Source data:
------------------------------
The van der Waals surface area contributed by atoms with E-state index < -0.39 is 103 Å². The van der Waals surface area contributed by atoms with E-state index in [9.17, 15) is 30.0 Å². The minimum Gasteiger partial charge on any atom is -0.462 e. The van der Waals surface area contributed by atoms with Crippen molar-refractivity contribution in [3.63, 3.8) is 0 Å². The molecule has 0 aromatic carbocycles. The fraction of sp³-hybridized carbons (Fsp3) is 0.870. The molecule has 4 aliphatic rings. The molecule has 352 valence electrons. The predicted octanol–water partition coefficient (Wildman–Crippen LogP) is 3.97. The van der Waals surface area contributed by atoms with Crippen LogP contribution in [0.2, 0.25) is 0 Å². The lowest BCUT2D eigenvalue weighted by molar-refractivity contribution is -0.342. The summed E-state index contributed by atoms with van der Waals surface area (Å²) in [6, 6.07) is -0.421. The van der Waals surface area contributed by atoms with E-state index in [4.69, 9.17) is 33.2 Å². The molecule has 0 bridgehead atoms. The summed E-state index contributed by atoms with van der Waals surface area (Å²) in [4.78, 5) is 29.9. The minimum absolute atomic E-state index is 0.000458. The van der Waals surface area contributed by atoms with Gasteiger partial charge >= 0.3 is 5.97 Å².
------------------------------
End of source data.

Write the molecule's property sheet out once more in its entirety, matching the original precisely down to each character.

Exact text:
The van der Waals surface area contributed by atoms with E-state index < -0.39 is 103 Å². The van der Waals surface area contributed by atoms with E-state index in [9.17, 15) is 30.0 Å². The minimum Gasteiger partial charge on any atom is -0.462 e. The van der Waals surface area contributed by atoms with Crippen molar-refractivity contribution in [3.63, 3.8) is 0 Å². The molecule has 0 aromatic carbocycles. The fraction of sp³-hybridized carbons (Fsp3) is 0.870. The molecule has 4 aliphatic rings. The molecule has 352 valence electrons. The predicted octanol–water partition coefficient (Wildman–Crippen LogP) is 3.97. The van der Waals surface area contributed by atoms with Crippen LogP contribution in [0.2, 0.25) is 0 Å². The lowest BCUT2D eigenvalue weighted by molar-refractivity contribution is -0.342. The summed E-state index contributed by atoms with van der Waals surface area (Å²) in [6, 6.07) is -0.421. The van der Waals surface area contributed by atoms with E-state index in [4.69, 9.17) is 33.2 Å². The molecule has 0 bridgehead atoms. The summed E-state index contributed by atoms with van der Waals surface area (Å²) in [4.78, 5) is 29.9. The minimum absolute atomic E-state index is 0.000458. The van der Waals surface area contributed by atoms with Gasteiger partial charge >= 0.3 is 5.97 Å².